latter decades of the nineteenth century, however, new interpretations of human prehistory and history challenged this widely accepted idea. Patriarchy was not a universal aspect of human civilization, declared some scholars, and mothers had not always lived a life of abject dependence—they had once been independent, self-supporting, and even powerful. Feminists found this an exhilarating message, for if the father-headed family was not a God-given and universal order, but merely a political arrangement that had risen in response to historical circumstances, then it might also come to an end. Far from an arcane and cloistered pursuit, the new research was widely discussed in and outside academic circles, and often provided the indispensa­ble theoretical basis for political campaigns for the rights of mothers. But like any body of theoretical knowledge, the history of the family had complex and ambiguous implications. If patriarchy was an evanescent family structure, then what should replace it: a family headed by a mother, or an egalitarian male-female couple? And what would be the consequences of patriarchy’s demise? This question aroused enough anxiety to set off an anti-feminist backlash. This chapter will first look at the intellectual context in which this new knowledge was produced and then at these feminist and anti-feminist interpretations.

The debate on the origins of the human family went back at least to the seventeenth century, when the exploration of the New World brought Europeans into contact with cultures that seemed to them to represent an earlier stage in human development, perhaps even a “state of nature.”6 For example, the seventeenth-century British philosopher Thomas Hobbes doubted that patriarchy was the primordial form of the family, for “in the condition of mere nature, where there are no matrimonial laws, it cannot be known who is the father, unless it be declared by the mother, and there­fore the right of dominion over the child… is consequently hers.”7 And the Enlightenment philosopher Theodor Gottlieb von Hippel attributed the subordination of women to male aggression rather than to any law of nature.8 Some feminists of the early nineteenth century insisted that the primacy of the mother-child bond, already ordained by nature, must also be recognized by law. In the 1830s, French Utopian Socialist women pro­claimed that “woman is the family, and the child should bear her name!”9

But with the defeat of the Revolutions of 1848, a massive counterrevolution arose to discredit such dangerous notions. This conservative movement enlisted some of the era’s most prominent scholars in the defense of patriarchy and other traditional forms of authority.10 In 1861, the British jurist Sir Henry Maine declared on the basis of a massive study of Western legal traditions that the human family had always and everywhere been ruled by fathers. The Roman legal tradition, which Maine considered the origin of all Western law, divided society into the private realm of the household, ruled by the father’s authority (or patriapotestas) and the public realm of the state, in which his role as head of household entitled the father to citizenship. Maine did not consider this form of the family immune to historical change—on the contrary, he noted that the marriage relation in his own time had evolved “from status to contract.”11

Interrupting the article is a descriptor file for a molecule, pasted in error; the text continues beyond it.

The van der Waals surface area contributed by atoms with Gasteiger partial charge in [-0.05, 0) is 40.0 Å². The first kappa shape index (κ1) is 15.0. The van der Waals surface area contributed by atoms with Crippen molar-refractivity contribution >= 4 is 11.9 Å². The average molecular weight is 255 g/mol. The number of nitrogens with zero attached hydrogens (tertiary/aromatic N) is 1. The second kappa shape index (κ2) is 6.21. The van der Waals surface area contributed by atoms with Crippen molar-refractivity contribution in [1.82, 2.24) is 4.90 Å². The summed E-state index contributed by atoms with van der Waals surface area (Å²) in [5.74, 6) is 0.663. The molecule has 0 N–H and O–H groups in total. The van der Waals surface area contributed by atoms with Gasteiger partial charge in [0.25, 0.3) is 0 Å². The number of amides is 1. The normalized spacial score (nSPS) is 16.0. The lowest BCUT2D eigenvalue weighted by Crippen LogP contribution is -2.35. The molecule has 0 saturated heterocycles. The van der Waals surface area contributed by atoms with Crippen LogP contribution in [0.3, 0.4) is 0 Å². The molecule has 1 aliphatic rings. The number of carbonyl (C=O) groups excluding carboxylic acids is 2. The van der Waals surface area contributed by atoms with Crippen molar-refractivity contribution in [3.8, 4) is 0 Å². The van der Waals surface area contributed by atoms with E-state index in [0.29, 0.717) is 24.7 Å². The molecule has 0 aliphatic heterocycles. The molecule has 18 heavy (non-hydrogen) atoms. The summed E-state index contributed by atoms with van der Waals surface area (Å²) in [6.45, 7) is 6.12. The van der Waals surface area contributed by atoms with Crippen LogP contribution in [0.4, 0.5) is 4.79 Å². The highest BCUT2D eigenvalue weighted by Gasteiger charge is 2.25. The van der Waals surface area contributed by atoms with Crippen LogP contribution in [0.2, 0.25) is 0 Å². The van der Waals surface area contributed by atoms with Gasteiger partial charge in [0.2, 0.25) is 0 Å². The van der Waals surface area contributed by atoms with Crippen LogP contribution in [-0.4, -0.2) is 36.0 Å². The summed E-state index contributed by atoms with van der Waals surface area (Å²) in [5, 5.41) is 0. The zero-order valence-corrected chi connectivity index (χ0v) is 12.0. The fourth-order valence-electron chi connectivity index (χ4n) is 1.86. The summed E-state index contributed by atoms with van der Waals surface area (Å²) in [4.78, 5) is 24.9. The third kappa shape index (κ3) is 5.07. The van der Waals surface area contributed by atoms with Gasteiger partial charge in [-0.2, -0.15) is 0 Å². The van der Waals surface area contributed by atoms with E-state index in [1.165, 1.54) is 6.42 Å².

It can be counted among the ironies of history that the first important challenge to Maine’s theory emerged from the same mid-century conservative movement. The Swiss legal historian Johann Jakob Bachofen ascribed all pro­gressive movements, feminism presumably included, to the impious disre­spect for tradition that pervaded contemporary society. Born in 1815 into the mercantile patriciate of Basel, Bachofen studied law in several European countries. Among his teachers was German legal scholar Friedrich Karl von Savigny, a romantic theorist who presented law as the expression of the his­tory and spirit of a people. Much of Bachofen’s research was conducted in the British Museum, home of the Elgin Marbles that showed the mythical struggle of the Amazons, as well as in many Italian cities. When the demo­cratic movements of the 1840s in Basel threatened the position of his class, Bachofen withdrew from his public offices into the comfortable life of a wealthy independent scholar.12 In search of the cultural roots from which his own generation had been (in his opinion, disastrously) torn, he returned to the classical world, and particularly to the archaic period of Greek civilization, which preceded the classical civilization of Athens by a century or more.